adjective, poor·er, poor·est.
Origin of poor
Synonyms for poor
Antonyms for poor
Examples from the Web for poorness
Historical Examples of poorness
I am taught the poorness of our invention, the ugliness of towns and palaces.Essays, Second Series
Ralph Waldo Emerson
I never could see no 'poorness of spirit,' come to git at 'em!Stories by American Authors (Volume 4)
Constance Fenimore Woolson
I knew the state of Spain well, his weakness, his poorness, his humbleness at this time.Raleigh
It showed her deep knowledge of her poorness in laying bare the fact.The Amazing Marriage, Complete
It was just like my poorness to think I could ever marry any one so clever and spry as yourself.The Making of a Prig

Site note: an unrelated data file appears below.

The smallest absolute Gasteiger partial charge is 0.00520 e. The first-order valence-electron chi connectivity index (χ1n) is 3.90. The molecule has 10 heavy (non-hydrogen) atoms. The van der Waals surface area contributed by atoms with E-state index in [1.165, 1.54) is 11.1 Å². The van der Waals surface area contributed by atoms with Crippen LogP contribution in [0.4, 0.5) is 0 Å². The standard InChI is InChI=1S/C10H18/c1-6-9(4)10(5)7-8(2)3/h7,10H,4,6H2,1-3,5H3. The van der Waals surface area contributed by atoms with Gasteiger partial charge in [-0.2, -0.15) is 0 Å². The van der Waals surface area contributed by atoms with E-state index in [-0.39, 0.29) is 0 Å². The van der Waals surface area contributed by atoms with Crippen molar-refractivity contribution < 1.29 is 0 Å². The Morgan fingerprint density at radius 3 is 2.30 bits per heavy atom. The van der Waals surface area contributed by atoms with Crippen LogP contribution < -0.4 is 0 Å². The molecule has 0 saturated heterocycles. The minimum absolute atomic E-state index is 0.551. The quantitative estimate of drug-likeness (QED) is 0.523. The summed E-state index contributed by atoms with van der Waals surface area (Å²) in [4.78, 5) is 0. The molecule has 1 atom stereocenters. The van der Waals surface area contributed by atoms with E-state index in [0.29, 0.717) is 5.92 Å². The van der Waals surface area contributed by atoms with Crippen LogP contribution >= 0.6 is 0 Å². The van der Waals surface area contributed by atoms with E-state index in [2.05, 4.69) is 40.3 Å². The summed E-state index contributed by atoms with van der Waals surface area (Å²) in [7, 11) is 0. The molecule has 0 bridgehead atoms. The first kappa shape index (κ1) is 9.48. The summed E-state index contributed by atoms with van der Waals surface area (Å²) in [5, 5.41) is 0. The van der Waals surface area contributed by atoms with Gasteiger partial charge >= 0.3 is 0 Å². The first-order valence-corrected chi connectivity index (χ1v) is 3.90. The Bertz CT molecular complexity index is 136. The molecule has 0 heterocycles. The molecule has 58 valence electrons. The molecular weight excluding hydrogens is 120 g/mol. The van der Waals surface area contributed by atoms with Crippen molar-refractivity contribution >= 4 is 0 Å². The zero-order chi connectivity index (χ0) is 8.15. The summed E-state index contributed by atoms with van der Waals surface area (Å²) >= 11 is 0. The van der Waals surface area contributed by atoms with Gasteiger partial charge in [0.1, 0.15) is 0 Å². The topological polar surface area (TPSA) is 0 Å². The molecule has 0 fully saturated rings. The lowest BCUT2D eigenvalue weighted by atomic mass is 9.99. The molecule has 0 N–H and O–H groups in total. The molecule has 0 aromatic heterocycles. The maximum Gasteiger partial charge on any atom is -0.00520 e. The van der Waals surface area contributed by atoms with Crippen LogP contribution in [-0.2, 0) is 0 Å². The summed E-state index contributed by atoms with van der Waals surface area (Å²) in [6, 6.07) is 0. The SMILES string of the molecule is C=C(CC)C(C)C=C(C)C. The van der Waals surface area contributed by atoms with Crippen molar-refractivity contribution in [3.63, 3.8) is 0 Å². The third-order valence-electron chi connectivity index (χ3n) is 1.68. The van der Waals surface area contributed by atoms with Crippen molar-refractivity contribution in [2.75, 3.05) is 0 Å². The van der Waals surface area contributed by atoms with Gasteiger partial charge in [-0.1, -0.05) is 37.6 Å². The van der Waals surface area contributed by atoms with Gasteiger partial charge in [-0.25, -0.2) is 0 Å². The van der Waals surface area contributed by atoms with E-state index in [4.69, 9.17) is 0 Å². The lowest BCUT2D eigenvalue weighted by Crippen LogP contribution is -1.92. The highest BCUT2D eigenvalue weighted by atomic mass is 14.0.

- lacking financial or other means of subsistence; needy
- (as collective noun; preceded by the)the poor
Word Origin for poor
c.1200, "lacking money or resources, destitute; needy, indigent; small, scanty," from Old French povre "poor, wretched, dispossessed; inadequate; weak, thin" (Modern French pauvre), from Latin pauper "poor, not wealthy," from pre-Latin *pau-paros "producing little; getting little," a compound from the roots of paucus "little" (see paucity) and parare "to produce, bring forth" (see pare).
Replaced Old English earm. Figuratively from early 14c. Meaning "of inferior quality" is from c.1300. Of inhabited places from c.1300; of soil, etc., from late 14c. The poor boy sandwich, made of simple but filling ingredients, was invented and named in New Orleans in 1921. To poor mouth "deny one's advantages" is from 1965 (to make a poor mouth "whine" is Scottish dialect from 1822). Slang poor man's ________ "the cheaper alternative to _______," is from 1854.
"poor persons collectively," mid-12c., from poor (adj.). The Latin adjective pauper "poor" also was used in a noun sense "a poor man."